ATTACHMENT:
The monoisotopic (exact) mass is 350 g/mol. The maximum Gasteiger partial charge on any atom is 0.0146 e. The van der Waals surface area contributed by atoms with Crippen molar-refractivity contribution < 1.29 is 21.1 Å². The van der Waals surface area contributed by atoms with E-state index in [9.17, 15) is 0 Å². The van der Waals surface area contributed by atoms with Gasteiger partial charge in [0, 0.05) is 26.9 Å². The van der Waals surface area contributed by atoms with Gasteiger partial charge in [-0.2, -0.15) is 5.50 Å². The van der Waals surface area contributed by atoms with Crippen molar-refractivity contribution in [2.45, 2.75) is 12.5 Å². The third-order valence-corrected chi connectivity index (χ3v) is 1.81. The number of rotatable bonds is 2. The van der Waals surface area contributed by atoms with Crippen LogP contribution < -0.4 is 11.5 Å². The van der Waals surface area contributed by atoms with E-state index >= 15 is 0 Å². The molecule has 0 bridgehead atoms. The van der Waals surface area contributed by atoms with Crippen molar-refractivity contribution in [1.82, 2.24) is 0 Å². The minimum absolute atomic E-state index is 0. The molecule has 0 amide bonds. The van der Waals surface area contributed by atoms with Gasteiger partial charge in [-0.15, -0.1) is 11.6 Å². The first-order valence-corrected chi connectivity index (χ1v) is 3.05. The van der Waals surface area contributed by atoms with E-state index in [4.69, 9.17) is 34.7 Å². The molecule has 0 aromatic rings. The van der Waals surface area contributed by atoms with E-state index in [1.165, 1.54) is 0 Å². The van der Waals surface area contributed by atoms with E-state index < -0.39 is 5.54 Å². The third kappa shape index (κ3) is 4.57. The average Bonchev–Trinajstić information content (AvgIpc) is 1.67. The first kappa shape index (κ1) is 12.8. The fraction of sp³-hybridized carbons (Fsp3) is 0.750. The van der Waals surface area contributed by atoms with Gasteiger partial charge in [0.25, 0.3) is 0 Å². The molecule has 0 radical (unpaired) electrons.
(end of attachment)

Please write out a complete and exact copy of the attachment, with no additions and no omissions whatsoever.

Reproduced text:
The monoisotopic (exact) mass is 350 g/mol. The maximum Gasteiger partial charge on any atom is 0.0146 e. The van der Waals surface area contributed by atoms with Crippen molar-refractivity contribution < 1.29 is 21.1 Å². The van der Waals surface area contributed by atoms with E-state index in [9.17, 15) is 0 Å². The van der Waals surface area contributed by atoms with Gasteiger partial charge in [0, 0.05) is 26.9 Å². The van der Waals surface area contributed by atoms with Gasteiger partial charge in [-0.2, -0.15) is 5.50 Å². The van der Waals surface area contributed by atoms with Crippen molar-refractivity contribution in [2.45, 2.75) is 12.5 Å². The third-order valence-corrected chi connectivity index (χ3v) is 1.81. The number of rotatable bonds is 2. The van der Waals surface area contributed by atoms with Crippen LogP contribution < -0.4 is 11.5 Å². The van der Waals surface area contributed by atoms with E-state index >= 15 is 0 Å². The molecule has 0 bridgehead atoms. The van der Waals surface area contributed by atoms with Crippen molar-refractivity contribution in [1.82, 2.24) is 0 Å². The minimum absolute atomic E-state index is 0. The molecule has 0 amide bonds. The van der Waals surface area contributed by atoms with Gasteiger partial charge in [-0.15, -0.1) is 11.6 Å². The first-order valence-corrected chi connectivity index (χ1v) is 3.05. The van der Waals surface area contributed by atoms with E-state index in [4.69, 9.17) is 34.7 Å². The molecule has 0 aromatic rings. The van der Waals surface area contributed by atoms with E-state index in [1.165, 1.54) is 0 Å². The van der Waals surface area contributed by atoms with E-state index < -0.39 is 5.54 Å². The third kappa shape index (κ3) is 4.57. The average Bonchev–Trinajstić information content (AvgIpc) is 1.67. The first kappa shape index (κ1) is 12.8. The fraction of sp³-hybridized carbons (Fsp3) is 0.750. The van der Waals surface area contributed by atoms with Gasteiger partial charge in [0.25, 0.3) is 0 Å². The molecule has 0 radical (unpaired) electrons.